From Boardwatch Magazine, Written by Lance Rose TONY DAVIS + THE SHOWBIZ COPS OF OKLAHOMA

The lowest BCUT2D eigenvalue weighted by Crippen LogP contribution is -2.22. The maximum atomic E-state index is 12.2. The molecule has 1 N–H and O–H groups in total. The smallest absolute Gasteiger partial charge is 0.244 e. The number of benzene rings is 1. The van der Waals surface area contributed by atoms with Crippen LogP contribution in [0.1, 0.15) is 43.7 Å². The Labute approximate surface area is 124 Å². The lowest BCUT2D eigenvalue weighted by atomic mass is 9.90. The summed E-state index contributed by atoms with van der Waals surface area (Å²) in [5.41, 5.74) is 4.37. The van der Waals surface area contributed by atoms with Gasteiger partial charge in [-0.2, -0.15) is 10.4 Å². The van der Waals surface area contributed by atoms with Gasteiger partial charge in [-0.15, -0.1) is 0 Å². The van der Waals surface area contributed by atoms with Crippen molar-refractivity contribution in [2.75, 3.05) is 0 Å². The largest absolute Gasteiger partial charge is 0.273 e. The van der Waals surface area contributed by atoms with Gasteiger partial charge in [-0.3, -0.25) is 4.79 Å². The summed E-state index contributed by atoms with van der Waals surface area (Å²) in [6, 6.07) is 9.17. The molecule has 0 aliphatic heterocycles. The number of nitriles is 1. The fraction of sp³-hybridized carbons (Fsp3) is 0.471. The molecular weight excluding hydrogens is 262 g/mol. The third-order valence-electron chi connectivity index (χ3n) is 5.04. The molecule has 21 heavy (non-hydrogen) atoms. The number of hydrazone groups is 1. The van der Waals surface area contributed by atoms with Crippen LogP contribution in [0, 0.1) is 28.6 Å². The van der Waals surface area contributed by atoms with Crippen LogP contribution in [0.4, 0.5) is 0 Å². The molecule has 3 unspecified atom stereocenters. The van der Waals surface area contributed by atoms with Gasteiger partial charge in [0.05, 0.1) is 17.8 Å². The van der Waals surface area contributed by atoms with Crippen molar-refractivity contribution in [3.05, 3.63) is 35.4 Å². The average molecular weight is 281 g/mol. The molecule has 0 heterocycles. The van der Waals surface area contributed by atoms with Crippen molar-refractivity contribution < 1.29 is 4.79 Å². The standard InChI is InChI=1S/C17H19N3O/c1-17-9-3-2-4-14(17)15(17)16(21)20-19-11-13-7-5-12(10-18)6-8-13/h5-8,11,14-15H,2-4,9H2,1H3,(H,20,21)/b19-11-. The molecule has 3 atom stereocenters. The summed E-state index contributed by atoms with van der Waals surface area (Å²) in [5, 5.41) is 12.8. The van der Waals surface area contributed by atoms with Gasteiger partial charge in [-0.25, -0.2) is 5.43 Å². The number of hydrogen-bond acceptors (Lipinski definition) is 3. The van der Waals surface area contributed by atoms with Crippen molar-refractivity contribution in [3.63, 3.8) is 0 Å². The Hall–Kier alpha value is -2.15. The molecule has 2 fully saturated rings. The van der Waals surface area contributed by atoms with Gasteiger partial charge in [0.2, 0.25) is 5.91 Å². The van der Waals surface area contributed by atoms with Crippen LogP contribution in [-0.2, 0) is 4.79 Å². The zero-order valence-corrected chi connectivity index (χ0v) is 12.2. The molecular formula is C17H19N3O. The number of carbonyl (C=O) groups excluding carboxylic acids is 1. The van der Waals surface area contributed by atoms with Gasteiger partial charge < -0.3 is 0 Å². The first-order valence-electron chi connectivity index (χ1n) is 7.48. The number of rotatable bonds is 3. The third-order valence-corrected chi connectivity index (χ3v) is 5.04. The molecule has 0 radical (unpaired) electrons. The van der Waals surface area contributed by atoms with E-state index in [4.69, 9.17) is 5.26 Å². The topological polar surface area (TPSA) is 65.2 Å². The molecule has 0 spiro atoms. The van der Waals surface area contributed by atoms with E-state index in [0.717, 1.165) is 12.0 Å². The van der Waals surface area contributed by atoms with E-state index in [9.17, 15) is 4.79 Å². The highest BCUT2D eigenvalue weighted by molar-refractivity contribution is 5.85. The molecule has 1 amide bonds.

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From Boardwatch Magazine, Written by Lance Rose TONY DAVIS & THE SHOW-BIZ COPS OF OKLAHOMA CITY The arrest of Tony Davis was reported in last month's Boardwatch. Davis operated the Oklahoma Information Exchange BBS in Oklahoma City. On August 17, 1993, he was formally arraigned in Oklahoma state court and allowed to remain out of jail on $4500 bail. Since the first report, we looked into this affair more closely. The closer one looks, the more absurd Davis' plight gets. The police investigation of Tony Davis culminated in two purchases of allegedly obscene CD-ROMs from Davis by undercover police on June 4th and July 12th, 1993. Shortly after the second purchase, on July 19, 1993, they arrived in force at Tony Davis' office with a warrant and seized some adult CD-ROMs from the stock he maintained in operating a CD-ROM retail business. They did not stop there, however. They also grabbed his BBS computer equipment and arrested Davis. The event had little chance of passing unnoticed, as the police brought along a professional video camera and videotaped the whole affair. Afterwards they edited the tape, wrote a script, and with the help of the local ABC affiliate turned it into a weekly installment of a "reality television" program called "You're Busted". It was broadcast throughout the Oklahoma City area on July 23rd, four days after the raid. For that extra dose of reality, the episode was narrated by one of the policemen who searched Davis' place and arrested him. As the police burst in on Davis, the voiceover informed TV viewers they were witnessing the control center for Davis' "international pornographic network". Out of roughly 2,000 CD- ROMs Davis kept on hand for the CD-ROM retail business he operated, the police confiscated 57. For purposes of comparison, that's under 3% of Davis' total stock of CD-ROMs. A far smaller percentage than the amount of hardcore adult material found in typical video stores in most parts of our country. Later in the show, the cop with the video camera focused on a computer screen showing the CD-ROM activity on Davis' BBS. The names of BBS users could be seen as they downloaded files from CD-ROMs. The narrating officer knowingly explained to the TV audience that they were seeing BBS users "viewing the smut" right then and there (not to spoil the fun, but the police were mistaken; users can't read image files they are transferred to their own computers). At the end of the show, the narrator belted out the show's theme: "Tony Davis, you're busted!" Davis did not enjoy his 15 minutes of fame. According to Davis, "the ‘You're Busted' show was the most degrading thing I've seen done to anybody in my life." The newspapers were thoroughly scooped but joined in spiritedly, passing along police allegations that Tony Davis was running a "high-tech, modern-day porno house". They noted that other investigations continued, which might mean the police were investigating Davis' CD-ROM suppliers, his customers, or both. To their credit, they also gave a number of column inches to questions raised by Davis' defense attorney, William Holmes, about the legality of the police actions. Davis was charged with four obscenity-related counts at the arraignment, two based on the CD-ROM purchases by undercover officers prior to the raid. Another count charged Davis with criminal "possession" of obscenity, despite the Supreme Court's declaration in the past that mere possession of obscene material is perfectly legal. The addition of this bizarre claim indicates either that the local police do not understand the Constitutional rights of U.S. citizens, or do not care. The last count was for trafficking in obscene images. According to Davis' attorney, this statute was originally enacted in reaction to pornographic video games, and now seems to be directed at the downloading of BBS files that the cops videotaped. All charges could have a very hard time sticking if the defective search and seizure procedures used by the police are closely scrutinized in court. Those procedures do appear deeply defective. Federal protections for BBS's and sysops were apparently ignored wholesale in the Davis raid, just as in other BBS raids we've seen the past couple of years. The Electronic Communications Privacy Act ("ECPA"), protects electronic messages against government search or seizure. When the police took Davis' BBS, they prevented messages traveling through the BBS from being delivered to their ultimate addresses. About 150 messages went undelivered, according to Davis' attorney. This interception violates the ECPA, even if the police resisted the temptation to read e-mail on the seized computers back in their offices. The Privacy Protection Act ("PPA"), prohibits seizure of materials being kept or prepared for publication, unless the person holding them is suspected of a crime involving those very materials (with a few narrow exceptions). Davis' business activities included publishing the "Magnum" series of CD-ROMS, none of which were included in the titles the police thought obscene. By seizing computers containing the materials used by Davis' in publishing his CD-ROMs, the police grossly violated the PPA. Since Davis was not suspected or accused of any crime in relation to the Magnum CD- ROMs he published, any associated materials simply should not have been touched by the police. Even plain vanilla 4th and 5th Amendment warrant requirements may have been violated by the police in this case. According to sources, the Oklahoma City police typically obtain a warrant based on an informal chat with the magistrate. Afterwards, they perform the actions authorized by the warrant, and only then submit a formal affidavit to support the warrant. If the police followed this sloppy and deeply illegal procedure in Davis' case, then his due process rights were grossly violated. As a further example of official slop, neither the warrant under which the raid was conducted, nor the police request for that warrant, mentioned Davis' computer bulletin board at all. That fatal omission did not stop the cops from taking all the computer equipment anyway. Perhaps the Oklahoma City prosecutors believe the seizure was legal because it is authorized under Oklahoma's own obscenity seizure statutes. If so, they're dead wrong. Federal due process protections trump state seizure laws. There was no emergency here to justify even a temporary abridgement of Davis' full due process rights. The particular importance of the ECPA and PPA should not be underestimated by Oklahoma state attorneys or anyone else. The protections of these statutes are so important that Congress spelled them out expressly, even though in a sense they merely clarify protections already contained in the Constitution. The police cannot bat these protections out of the way every time they threaten this week's episode of "You're Busted." Davis' lawyer, himself a former local prosecutor, appears fully aware of the mess the police are making of the Davis matter. He sent them a letter a week after the raid formally notifying them they are violating the ECPA and PPA through their seizure and retention of Davis' computer equipment. In doing so, he is trying to short circuit a possible future defense by the cops that they did not know they were doing anything wrong by holding Davis' equipment. Readers of Boardwatch may recall the lawsuit won by Steve Jackson Games against the U.S. government in Austin, Texas a few months back. The federal court held that the agents' naive BBS seizure violating the ECPA and PPA could be excused, but the agents became obligated to return the wrongly seized materials as soon as they found out about their privacy and publishing aspects and the laws forbidding their seizure. The same should certainly hold true here. Despite this precedent, as of August 19th the police still did not return anything to Davis, almost a month after receiving his lawyer's notifying letter. Why did the police pick on Davis? It certainly wasn't due to their keen law enforcement instincts. Despite the screaming newspaper headlines about porno shop merchants, Davis is a well- known and respected business man. He runs a telephone goods and services company, selling equipment and special services like Centrex switching to local area businesses. He was operating Oklahoma Information Exchange, a widely reputed and very busy BBS. He was one of the founders of Fidonet, and was Region 19 coordinator for several years. In his CD-ROM business, he sold many titles (with adult titles accounting for a minute portion of his business), and produced his own Magnum CD-ROMs. Davis also had a fairly extensive age verification scheme to assure only adults were getting access to adult materials on his BBS. Memberships were which to those who had credit cards. In addition, to get access to the adult area users had to send Davis assigned letter stating they were over 21. Despite these measures, when the dust cleared Davis' standing as a businessman and his age verification procedures did nothing to slow down the police. After talking with Davis, his attorney and other local sources, the blame for his troubles should be laid on the creepy little deal the Oklahoma City police cooked up with the local ABC TV affiliate for the "You're Busted" television program. The TV station gave the police a professional video camera and the opportunity to shoot, script and narrate a TV program called "You're Busted". The payoff to the police was 15 minutes of fame on a weekly basis for individual cops, and great publicity and a high profile for police department as a whole. In return, the TV station received a TV show in hugely popular "reality television" format, an exclusive relationship with the police not enjoyed by other local stations, and, it would appear, very low production costs. A great business deal for the police and the television station, but terrible news for just about everyone else. For starters, the police end up paying less attention to protecting the community and more to show biz. On-the-scene arrests make the best TV, so the police will be more motivated to obtain search and arrest warrants and less concerned about whether the intrusion on peoples' lives is justified. In fact, the more individuals they intrude on, the better the "You're Busted" episode. The effect on the news media is just as bad. The local ABC affiliate falsely presents the police-made footage as "reality", when in fact it's been manufactured for TV just like all other TV fodder. The police may not be conversant with the finer points of constitutional law, but they're smart enough to know if they don't make a good show they'll be canned fast by the station. Further, the media, the proud "fourth estate", lets itself become no more than a flack for the local police. The public, as usual, is victimized on both ends. Its gets prosecution of the most entertaining instead of the most deserving, while the couch potatoes of Oklahoma City are served up a desperately skewed view of law enforcement and who are the criminals. Without the cop/show biz connection, Tony Davis might never have been busted. If the police had taken the trouble to investigate Davis' life a bit, they would have discovered that the adult CD-ROMs were only a small part of his business. Tony Davis is not a porn merchant, not the type of person to hold up to others as a bad example. Yet with their constant need to come up with new and exciting material on a TV production schedule, the police overlooked the reality of Davis' business. It fit their agenda better to bust Tony Davis with a bang with the whole world watching, than to quietly give Davis a word to the wise about the police department's newly formulated policies on digitized adult materials. Indeed, the police departments' failure to give Davis a little advance warning seems almost criminally negligent. According to assistant district attorney Lori Nettleton, "This is the first time that charges have been filed involving the use of computers in an obscenity case in Oklahoma County." A quick look at the laws under which Davis was charged shows they were on the Oklahoma statute books for almost ten years. Why did the police not act under them until now? One could argue the police themselves promoted the growth of the adult computer file business through their own laissez-faire attitude toward computer obscenity laws for the last ten years. Most people figure out whether something's illegal by looking to see if the police are arresting people for doing it. While this is no excuse for pursuing clearly criminal activity, Davis' acts were, at worst, in a grey area of arguable criminality. Now the police are overeager to make an example out of him, after entirely failing to give any guidance on just what counts as criminal conduct when it comes to adult materials. In the overzealous police raid and arrest of Tony Davis, everyone loses. Davis loses his freedom and his property, and he already lost much of his reputation as a business man. The users of the Oklahoma Information Exchange BBS lost. They trusted that they had rights of privacy from the government, and the Oklahoma City police betrayed that trust. The police will lose as well if they are held responsible for their gross violations of warrant procedures. If anyone decides to sue them, maybe they'll be kind enough to videotape it so we can watch it all later on TV. [Lance Rose is an attorney practicing high-tech and information law in Montclair, NJ. He can be found on the Internet at elrose@well.sf.ca.us, and on Compuserve at 72230,2044. He is also author of SysLaw, the legal guide for online service providers, available from PC Information Group at 800-321-8285. - Editor]